The Hanlon Business Park is a $40 million economic failure

Posted January 31,2014

After seven years and $40 million later, the city-owned Hanlon Business Park is almost vacant. The city has dumped millions in the project with only a smidgen of return for its investment.

Peter Cartwright, general manager of economic development, who is responsible for attracting businesses to set up shop in the city, admitted before council: ”I don’t think we’re setting the world on fire.”

You have to give him credit for honest understatement.

Coun. Bob Bell revealed the $40 million number during a proposal to lower the development charges (DC) on industrial projects from $12.27 per square foot to a new blended rate of $9.09. This rate would apply to both industrial and commercial/institutional development.

An amendment proposed by Coun. Cam Guthrie would set the industrial development charges rate at $6.54 a square foot and $12.61 for commercial/institutional development. It was supported by Coun. Bob Bell, Jim Furfaro and Leanne Piper but was defeated by the Farbridge majority.

Cartwright, said that the old rate of 12.27 was hard to manage because the category of development seemed to confuse the staff when processing. What did they do? Flip a coin?

The real problem exists within the management of the economic development department.  In seven years, of  “not setting the world on fire,” the industrial commercial assessment ratio has not budged above 16 per cent of all city assessment. That is not a ringing endorsement of a department and its manager.

Further, by dropping the DC rate that is still higher than the surrounding municipalities, does nothing to encourage new development in the park. Remember the Maple Leaf foods proposal? Well, that project went south and is now settled in Puslinch adjacent to Guelph and the Hanlon Park.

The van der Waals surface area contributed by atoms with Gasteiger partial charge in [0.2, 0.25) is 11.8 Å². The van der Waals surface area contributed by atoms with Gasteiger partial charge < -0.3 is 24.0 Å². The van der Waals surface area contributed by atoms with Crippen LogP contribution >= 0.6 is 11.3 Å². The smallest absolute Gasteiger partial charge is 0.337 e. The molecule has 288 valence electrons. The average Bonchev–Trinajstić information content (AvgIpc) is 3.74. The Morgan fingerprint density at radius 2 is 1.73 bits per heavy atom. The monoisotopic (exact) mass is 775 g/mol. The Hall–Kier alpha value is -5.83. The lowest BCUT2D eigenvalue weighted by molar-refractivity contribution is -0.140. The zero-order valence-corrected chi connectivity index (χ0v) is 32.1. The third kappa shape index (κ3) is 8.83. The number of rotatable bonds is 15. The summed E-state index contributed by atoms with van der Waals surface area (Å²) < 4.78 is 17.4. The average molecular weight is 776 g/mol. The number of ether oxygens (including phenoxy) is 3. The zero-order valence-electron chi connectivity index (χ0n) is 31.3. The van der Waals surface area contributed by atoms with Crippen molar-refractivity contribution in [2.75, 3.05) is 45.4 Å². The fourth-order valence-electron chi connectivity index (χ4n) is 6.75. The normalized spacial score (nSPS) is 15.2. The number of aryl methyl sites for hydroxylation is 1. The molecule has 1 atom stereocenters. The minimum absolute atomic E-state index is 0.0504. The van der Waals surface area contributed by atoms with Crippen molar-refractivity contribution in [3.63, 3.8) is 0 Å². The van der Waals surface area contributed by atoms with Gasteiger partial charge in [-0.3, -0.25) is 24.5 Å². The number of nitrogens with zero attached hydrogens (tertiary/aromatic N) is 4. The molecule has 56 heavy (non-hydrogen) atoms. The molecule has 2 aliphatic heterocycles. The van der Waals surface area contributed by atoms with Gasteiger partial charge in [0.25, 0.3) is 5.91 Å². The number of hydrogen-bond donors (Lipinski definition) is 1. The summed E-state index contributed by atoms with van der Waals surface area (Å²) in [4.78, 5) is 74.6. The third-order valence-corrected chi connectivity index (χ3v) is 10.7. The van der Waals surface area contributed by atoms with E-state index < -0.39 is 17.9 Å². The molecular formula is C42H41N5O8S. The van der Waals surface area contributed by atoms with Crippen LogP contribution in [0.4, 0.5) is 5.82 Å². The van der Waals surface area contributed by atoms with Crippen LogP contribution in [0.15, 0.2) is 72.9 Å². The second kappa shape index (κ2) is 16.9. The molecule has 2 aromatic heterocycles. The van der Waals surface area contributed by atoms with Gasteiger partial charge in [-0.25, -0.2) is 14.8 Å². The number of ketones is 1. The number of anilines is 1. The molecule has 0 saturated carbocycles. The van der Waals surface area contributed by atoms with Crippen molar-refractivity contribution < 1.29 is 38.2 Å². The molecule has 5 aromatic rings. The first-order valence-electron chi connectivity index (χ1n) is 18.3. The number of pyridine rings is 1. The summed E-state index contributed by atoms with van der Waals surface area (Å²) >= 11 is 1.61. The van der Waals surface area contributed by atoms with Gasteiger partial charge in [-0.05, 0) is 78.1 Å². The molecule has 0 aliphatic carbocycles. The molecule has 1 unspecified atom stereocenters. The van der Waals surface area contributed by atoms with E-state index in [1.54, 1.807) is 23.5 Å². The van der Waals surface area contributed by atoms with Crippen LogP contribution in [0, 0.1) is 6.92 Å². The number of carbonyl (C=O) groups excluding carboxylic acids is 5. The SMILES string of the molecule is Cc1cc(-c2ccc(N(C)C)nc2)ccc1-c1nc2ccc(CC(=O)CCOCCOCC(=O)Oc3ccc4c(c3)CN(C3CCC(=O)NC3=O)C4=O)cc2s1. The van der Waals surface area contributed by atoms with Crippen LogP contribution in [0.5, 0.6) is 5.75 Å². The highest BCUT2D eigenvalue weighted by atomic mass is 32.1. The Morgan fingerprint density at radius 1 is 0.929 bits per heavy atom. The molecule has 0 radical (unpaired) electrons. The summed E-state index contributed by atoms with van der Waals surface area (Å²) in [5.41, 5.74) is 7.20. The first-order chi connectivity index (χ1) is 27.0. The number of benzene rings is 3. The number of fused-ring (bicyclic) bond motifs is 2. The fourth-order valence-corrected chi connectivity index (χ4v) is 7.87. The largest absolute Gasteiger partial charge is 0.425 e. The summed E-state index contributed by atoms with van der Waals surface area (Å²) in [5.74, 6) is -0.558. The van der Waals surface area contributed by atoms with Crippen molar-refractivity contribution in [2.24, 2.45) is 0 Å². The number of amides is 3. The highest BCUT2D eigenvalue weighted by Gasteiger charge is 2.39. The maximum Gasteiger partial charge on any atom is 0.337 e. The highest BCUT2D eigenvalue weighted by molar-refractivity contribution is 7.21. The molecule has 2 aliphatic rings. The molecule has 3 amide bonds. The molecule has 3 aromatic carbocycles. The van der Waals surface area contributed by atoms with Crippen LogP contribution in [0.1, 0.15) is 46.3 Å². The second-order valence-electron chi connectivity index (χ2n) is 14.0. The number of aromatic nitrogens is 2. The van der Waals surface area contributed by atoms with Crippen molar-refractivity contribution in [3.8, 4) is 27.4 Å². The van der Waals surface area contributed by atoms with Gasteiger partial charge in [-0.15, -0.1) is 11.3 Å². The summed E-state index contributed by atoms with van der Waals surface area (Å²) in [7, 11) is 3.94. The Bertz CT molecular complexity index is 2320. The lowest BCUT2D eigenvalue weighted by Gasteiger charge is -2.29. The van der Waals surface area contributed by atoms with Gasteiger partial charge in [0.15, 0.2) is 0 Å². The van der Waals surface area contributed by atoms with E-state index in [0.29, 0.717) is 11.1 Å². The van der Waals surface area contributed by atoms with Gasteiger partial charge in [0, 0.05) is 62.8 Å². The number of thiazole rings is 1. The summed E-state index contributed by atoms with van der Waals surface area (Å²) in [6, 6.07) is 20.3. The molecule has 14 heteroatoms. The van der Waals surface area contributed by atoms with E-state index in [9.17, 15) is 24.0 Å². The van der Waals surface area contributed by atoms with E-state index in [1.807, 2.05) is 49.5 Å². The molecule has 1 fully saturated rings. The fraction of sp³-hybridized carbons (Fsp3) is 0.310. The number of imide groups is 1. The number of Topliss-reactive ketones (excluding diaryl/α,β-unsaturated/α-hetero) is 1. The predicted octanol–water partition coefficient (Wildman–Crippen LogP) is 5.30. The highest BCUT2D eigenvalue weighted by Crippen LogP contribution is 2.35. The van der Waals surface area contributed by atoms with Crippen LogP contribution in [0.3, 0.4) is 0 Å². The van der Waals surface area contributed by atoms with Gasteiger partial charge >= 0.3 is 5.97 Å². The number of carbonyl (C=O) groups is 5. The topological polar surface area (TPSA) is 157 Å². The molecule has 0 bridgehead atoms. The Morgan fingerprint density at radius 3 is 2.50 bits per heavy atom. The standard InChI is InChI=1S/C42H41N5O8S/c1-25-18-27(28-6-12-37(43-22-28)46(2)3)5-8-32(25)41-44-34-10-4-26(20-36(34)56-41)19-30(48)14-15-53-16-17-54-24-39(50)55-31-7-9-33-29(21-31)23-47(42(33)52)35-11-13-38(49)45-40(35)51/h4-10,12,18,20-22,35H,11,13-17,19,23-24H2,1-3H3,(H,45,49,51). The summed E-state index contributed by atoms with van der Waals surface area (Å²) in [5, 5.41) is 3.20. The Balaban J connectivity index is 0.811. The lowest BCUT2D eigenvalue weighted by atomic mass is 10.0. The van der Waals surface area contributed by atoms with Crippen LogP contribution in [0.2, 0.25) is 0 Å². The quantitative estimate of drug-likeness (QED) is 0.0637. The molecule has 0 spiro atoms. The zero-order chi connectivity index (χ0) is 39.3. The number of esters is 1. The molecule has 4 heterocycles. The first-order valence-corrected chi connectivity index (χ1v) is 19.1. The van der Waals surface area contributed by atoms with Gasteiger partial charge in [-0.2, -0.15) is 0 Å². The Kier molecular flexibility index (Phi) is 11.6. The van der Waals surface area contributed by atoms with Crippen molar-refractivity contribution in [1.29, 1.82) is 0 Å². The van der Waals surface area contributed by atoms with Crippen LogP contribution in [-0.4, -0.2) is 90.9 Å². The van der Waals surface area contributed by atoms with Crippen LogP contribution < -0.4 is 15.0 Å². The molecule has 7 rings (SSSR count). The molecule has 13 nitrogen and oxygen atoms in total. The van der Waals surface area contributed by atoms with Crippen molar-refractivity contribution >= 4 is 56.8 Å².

In seven years if this administration is unable to attract businesses to a developed park designed to create assessment and jobs, do you really believe the same players will accomplish it in the next four years?

This is yet another example of wasteful spending by a council trusting a staff to do its job. All they can do is make excuses while the citizens see the indebtedness on this project continue to escalate.



Filed under Between the Lines

8 responses to “The Hanlon Business Park is a $40 million economic failure

  1. Boomer

    Peter Cartwright –another fat salary going to waste.

  2. Glen N. Tolhurst

    Finally, a councilor, who is not part of the mayor’s gang, stands up and points out a gross financial blunder. How will the “gang” react? Will Cartwright be “thrown under the bus”? Will they circle the wagons and take shots at Councilor Bob Bell? Will they blandly ignore it hoping that the stench blows over before the election?
    How long before the electorate kicks out the “gang that couldn’t shoot straight”? $53 m on waste mismanagement and now $40m here. What other skeletons are in the closet? Who on council has the guts to open the closet door? October civic elections can’t come too soon.